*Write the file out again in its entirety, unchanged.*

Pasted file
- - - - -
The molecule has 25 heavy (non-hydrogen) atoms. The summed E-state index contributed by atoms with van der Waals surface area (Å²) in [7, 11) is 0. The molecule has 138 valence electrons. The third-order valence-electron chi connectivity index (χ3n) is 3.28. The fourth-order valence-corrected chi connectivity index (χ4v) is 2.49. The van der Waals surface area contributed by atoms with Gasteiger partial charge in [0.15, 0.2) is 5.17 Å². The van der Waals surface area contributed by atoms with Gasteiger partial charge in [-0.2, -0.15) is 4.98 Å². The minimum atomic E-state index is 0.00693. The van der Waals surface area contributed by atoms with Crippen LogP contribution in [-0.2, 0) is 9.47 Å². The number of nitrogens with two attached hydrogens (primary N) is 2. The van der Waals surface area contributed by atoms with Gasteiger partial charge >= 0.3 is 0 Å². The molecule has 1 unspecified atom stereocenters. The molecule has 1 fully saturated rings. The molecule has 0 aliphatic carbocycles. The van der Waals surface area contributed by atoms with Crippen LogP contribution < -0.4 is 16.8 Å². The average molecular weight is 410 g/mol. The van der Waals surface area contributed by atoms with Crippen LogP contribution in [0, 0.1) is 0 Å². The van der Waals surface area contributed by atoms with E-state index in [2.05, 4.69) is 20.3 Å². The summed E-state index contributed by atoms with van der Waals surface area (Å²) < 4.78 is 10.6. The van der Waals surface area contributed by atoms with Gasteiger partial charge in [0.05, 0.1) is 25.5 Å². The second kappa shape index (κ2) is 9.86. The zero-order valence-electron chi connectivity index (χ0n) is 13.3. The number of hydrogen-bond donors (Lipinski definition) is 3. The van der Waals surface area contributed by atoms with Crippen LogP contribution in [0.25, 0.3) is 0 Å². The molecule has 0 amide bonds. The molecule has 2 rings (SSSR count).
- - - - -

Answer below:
The molecule has 25 heavy (non-hydrogen) atoms. The summed E-state index contributed by atoms with van der Waals surface area (Å²) in [7, 11) is 0. The molecule has 138 valence electrons. The third-order valence-electron chi connectivity index (χ3n) is 3.28. The fourth-order valence-corrected chi connectivity index (χ4v) is 2.49. The van der Waals surface area contributed by atoms with Gasteiger partial charge in [0.15, 0.2) is 5.17 Å². The van der Waals surface area contributed by atoms with Gasteiger partial charge in [-0.2, -0.15) is 4.98 Å². The minimum atomic E-state index is 0.00693. The van der Waals surface area contributed by atoms with Crippen LogP contribution in [-0.2, 0) is 9.47 Å². The number of nitrogens with two attached hydrogens (primary N) is 2. The van der Waals surface area contributed by atoms with Gasteiger partial charge >= 0.3 is 0 Å². The molecule has 1 unspecified atom stereocenters. The molecule has 1 fully saturated rings. The molecule has 0 aliphatic carbocycles. The van der Waals surface area contributed by atoms with Crippen LogP contribution < -0.4 is 16.8 Å². The average molecular weight is 410 g/mol. The van der Waals surface area contributed by atoms with Crippen LogP contribution in [0, 0.1) is 0 Å². The van der Waals surface area contributed by atoms with E-state index in [2.05, 4.69) is 20.3 Å². The summed E-state index contributed by atoms with van der Waals surface area (Å²) < 4.78 is 10.6. The van der Waals surface area contributed by atoms with Gasteiger partial charge in [0.05, 0.1) is 25.5 Å². The second kappa shape index (κ2) is 9.86. The zero-order valence-electron chi connectivity index (χ0n) is 13.3. The number of hydrogen-bond donors (Lipinski definition) is 3. The van der Waals surface area contributed by atoms with Crippen LogP contribution in [0.25, 0.3) is 0 Å². The molecule has 0 amide bonds. The molecule has 2 rings (SSSR count).